For two years, they were at the center of one of college basketball’s biggest rivalries.
Michigan’s Trey Burke was the glitz, an explosive point guard who filled up the stat sheet. Ohio State’s Aaron Craft was the grit, one of the country’s best lockdown defenders.
The Utah Jazz worked out six players Monday:
Cameron Bairstow » forward, New Mexico
Billy Baron » guard, Canisius
James Bell » guard, Villanova
Aaron Craft » guard, Ohio State
LaQuinton Ross » forward, Ohio State
Roscoe Smith » forward, UNLV
Gentry joins two others Jazz have called back in
The race to be the head coach of the Utah Jazz appears to be coming down to three people.
The Tribune reported Saturday that Adrian Griffin will interview with the Jazz for a second time this week. On Monday night, ESPN reported that Alvin Gentry will interview with the team Tuesday.
Gentry is the associate head coach of the Los Angeles Clippers. He is a past head coach of the Phoenix Suns. Quin Snyder — an assistant with the Atlanta Hawks — is also in the mix to be the man who replaces Ty Corbin.
In five head-to-head matchups, Craft and the Buckeyes won three.
He wouldn’t mind giving Burke another shot.
"It would be interesting," Craft, who worked out Monday for the Utah Jazz, said of the possibility of teaming up with Burke in Utah. "I think practice would be a lot of fun."
Craft is projected as a fringe second-round pick in the June draft
But his defensive prowess could be his ticket to the NBA.
Twice in his four years at Ohio State, Craft was named the Big Ten Defensive Player of the Year. He finished his career with 337 steals, the most in school history.
And Jazz Vice President of Player Personnel Walt Perrin believes Craft will be able to defend bigger, faster point guards at the next level.
"He has pretty quick feet and he has really quick hands," Perrin said, "and that’s not going to change, not until he turns 50."
For a team that ranked 30th defensively last season, that’s a need.
"I hope I could help out a lot," Craft said. "At the same time, you can’t just bring one guy in and expect everything to change. Hopefully I could come in and help out, pick some other guys up and see where it went."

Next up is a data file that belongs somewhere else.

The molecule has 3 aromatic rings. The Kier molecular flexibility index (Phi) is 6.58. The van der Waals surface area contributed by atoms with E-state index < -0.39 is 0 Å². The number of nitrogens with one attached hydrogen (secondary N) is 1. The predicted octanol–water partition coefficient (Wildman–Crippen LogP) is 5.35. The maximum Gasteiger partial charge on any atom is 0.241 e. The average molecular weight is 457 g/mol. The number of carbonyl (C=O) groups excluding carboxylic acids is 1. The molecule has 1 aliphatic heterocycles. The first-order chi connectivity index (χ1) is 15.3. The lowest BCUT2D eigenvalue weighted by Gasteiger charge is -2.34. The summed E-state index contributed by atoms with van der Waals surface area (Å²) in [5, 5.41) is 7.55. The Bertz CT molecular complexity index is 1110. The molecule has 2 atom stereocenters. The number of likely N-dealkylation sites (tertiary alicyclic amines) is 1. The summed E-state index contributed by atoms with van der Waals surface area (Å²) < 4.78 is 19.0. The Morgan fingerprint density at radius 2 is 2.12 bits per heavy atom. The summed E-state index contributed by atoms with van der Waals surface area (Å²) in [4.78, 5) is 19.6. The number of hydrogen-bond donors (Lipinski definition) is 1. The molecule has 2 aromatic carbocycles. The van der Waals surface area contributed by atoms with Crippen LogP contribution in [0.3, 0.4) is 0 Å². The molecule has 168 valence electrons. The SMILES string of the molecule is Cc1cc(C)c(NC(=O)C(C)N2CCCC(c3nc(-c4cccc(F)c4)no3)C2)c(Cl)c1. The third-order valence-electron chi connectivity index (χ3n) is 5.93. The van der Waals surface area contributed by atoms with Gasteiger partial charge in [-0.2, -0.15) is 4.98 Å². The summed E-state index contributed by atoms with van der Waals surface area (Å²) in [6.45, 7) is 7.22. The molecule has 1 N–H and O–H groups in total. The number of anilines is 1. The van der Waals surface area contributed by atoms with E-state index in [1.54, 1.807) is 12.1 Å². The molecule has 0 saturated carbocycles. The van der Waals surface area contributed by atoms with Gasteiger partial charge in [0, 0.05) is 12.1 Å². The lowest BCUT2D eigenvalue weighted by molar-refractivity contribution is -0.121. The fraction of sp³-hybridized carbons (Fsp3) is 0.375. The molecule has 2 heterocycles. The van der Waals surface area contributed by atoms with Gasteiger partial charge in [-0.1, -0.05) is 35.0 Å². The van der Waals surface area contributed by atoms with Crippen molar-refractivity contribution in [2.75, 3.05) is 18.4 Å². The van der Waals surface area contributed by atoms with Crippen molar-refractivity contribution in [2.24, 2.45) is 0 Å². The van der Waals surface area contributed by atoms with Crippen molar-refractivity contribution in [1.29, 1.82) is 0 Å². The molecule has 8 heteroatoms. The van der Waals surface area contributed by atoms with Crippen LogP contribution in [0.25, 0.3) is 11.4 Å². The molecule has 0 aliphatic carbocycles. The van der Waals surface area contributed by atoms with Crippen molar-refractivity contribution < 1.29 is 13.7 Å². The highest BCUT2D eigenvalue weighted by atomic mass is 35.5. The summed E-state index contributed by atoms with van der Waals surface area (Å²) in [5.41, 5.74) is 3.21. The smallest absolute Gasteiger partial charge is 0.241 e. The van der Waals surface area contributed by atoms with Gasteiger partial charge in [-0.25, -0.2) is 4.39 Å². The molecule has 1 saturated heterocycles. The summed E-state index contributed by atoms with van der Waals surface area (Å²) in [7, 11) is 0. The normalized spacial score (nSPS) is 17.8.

The knock against Craft remains his shooting. But it’s something he’s addressing since leaving school.
"It’s amazing how much work and time you can put in when you’re out of school and you have more time on your hands," Craft said. "Obviously I’m not where I need to be but I feel really comfortable with the improvement that I’ve made since the season’s been out. I’ve been shooting a lot and I’m happy with the progress. Just got to continue to do it."
On Monday, Craft surprised Jazz officials with his jumper.
"He shot it better than I thought he would," Perrin said. "I had to remind him a couple times he had his foot on the line. I told him that’s the worst shot in NBA basketball. … He made it better than I thought he would. So he has been working on his jump shot, but he still has a ways to go."
Perrin has certainly seen plenty of the Ohio State senior, watching closely as he battled with Burke during two seasons in the Big 10.
"They both have played well against each other, stepped up their game because of who they were," Perrin said. "So that was fun to watch."
Craft wouldn’t mind giving Jazz officials some more to watch.
"We had some big battles," Craft said of Burke. "Obviously he’s a great kid. He’s a great player. Utah’s very lucky to have him. I would love to join him."
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